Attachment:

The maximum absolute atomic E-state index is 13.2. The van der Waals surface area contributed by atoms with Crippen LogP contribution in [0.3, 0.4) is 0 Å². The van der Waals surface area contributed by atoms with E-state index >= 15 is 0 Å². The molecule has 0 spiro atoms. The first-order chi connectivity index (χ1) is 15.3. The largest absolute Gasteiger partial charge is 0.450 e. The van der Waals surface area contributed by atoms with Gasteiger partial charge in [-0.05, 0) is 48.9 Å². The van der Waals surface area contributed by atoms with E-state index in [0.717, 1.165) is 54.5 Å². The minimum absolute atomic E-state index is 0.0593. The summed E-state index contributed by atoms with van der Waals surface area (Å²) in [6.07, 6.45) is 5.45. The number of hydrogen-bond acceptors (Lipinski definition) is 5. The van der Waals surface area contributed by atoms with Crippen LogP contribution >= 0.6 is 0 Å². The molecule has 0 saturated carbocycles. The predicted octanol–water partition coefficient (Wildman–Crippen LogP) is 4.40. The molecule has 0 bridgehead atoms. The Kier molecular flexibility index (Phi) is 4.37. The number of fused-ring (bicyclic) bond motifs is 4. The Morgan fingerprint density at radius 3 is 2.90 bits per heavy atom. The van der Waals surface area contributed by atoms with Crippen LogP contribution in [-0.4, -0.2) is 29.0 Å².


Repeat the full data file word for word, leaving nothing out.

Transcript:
The maximum absolute atomic E-state index is 13.2. The van der Waals surface area contributed by atoms with Crippen LogP contribution in [0.3, 0.4) is 0 Å². The van der Waals surface area contributed by atoms with E-state index >= 15 is 0 Å². The molecule has 0 spiro atoms. The first-order chi connectivity index (χ1) is 15.3. The largest absolute Gasteiger partial charge is 0.450 e. The van der Waals surface area contributed by atoms with Gasteiger partial charge in [-0.05, 0) is 48.9 Å². The van der Waals surface area contributed by atoms with E-state index in [0.717, 1.165) is 54.5 Å². The minimum absolute atomic E-state index is 0.0593. The summed E-state index contributed by atoms with van der Waals surface area (Å²) in [6.07, 6.45) is 5.45. The number of hydrogen-bond acceptors (Lipinski definition) is 5. The van der Waals surface area contributed by atoms with Crippen LogP contribution >= 0.6 is 0 Å². The molecule has 0 saturated carbocycles. The predicted octanol–water partition coefficient (Wildman–Crippen LogP) is 4.40. The molecule has 0 bridgehead atoms. The Kier molecular flexibility index (Phi) is 4.37. The number of fused-ring (bicyclic) bond motifs is 4. The Morgan fingerprint density at radius 3 is 2.90 bits per heavy atom. The van der Waals surface area contributed by atoms with Crippen LogP contribution in [-0.4, -0.2) is 29.0 Å².